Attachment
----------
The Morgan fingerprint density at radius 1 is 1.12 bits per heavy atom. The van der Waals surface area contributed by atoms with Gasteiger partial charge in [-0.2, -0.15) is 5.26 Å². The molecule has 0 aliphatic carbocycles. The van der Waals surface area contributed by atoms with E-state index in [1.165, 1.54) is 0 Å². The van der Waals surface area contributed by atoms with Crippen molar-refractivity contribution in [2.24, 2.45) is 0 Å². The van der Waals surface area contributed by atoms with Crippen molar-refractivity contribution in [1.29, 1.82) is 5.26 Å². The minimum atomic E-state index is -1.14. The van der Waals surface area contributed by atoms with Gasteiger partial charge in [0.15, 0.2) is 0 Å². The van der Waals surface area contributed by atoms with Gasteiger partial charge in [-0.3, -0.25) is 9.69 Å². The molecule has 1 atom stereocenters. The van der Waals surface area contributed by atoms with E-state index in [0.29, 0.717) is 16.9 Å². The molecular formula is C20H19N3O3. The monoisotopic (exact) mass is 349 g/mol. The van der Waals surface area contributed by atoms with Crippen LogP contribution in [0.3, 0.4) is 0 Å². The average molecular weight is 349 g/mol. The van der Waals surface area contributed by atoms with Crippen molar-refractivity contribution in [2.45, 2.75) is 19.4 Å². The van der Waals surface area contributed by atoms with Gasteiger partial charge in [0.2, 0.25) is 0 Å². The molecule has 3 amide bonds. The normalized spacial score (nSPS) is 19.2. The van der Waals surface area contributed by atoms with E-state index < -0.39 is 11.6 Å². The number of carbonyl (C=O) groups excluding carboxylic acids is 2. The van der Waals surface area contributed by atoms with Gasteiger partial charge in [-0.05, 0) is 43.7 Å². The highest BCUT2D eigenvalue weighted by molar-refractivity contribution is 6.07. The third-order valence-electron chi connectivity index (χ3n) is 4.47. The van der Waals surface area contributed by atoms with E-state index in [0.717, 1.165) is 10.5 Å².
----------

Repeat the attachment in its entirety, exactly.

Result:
The Morgan fingerprint density at radius 1 is 1.12 bits per heavy atom. The van der Waals surface area contributed by atoms with Gasteiger partial charge in [-0.2, -0.15) is 5.26 Å². The molecule has 0 aliphatic carbocycles. The van der Waals surface area contributed by atoms with E-state index in [1.165, 1.54) is 0 Å². The van der Waals surface area contributed by atoms with Crippen molar-refractivity contribution in [2.24, 2.45) is 0 Å². The van der Waals surface area contributed by atoms with Crippen molar-refractivity contribution in [1.29, 1.82) is 5.26 Å². The minimum atomic E-state index is -1.14. The van der Waals surface area contributed by atoms with Gasteiger partial charge in [0.15, 0.2) is 0 Å². The van der Waals surface area contributed by atoms with Gasteiger partial charge in [-0.3, -0.25) is 9.69 Å². The molecule has 1 atom stereocenters. The van der Waals surface area contributed by atoms with E-state index in [0.29, 0.717) is 16.9 Å². The molecular formula is C20H19N3O3. The monoisotopic (exact) mass is 349 g/mol. The van der Waals surface area contributed by atoms with Crippen LogP contribution in [0.3, 0.4) is 0 Å². The average molecular weight is 349 g/mol. The van der Waals surface area contributed by atoms with Crippen molar-refractivity contribution in [2.45, 2.75) is 19.4 Å². The van der Waals surface area contributed by atoms with Gasteiger partial charge in [0.2, 0.25) is 0 Å². The molecule has 3 amide bonds. The normalized spacial score (nSPS) is 19.2. The van der Waals surface area contributed by atoms with E-state index < -0.39 is 11.6 Å². The number of carbonyl (C=O) groups excluding carboxylic acids is 2. The van der Waals surface area contributed by atoms with Gasteiger partial charge in [-0.05, 0) is 43.7 Å². The highest BCUT2D eigenvalue weighted by molar-refractivity contribution is 6.07. The third-order valence-electron chi connectivity index (χ3n) is 4.47. The van der Waals surface area contributed by atoms with E-state index in [0.717, 1.165) is 10.5 Å².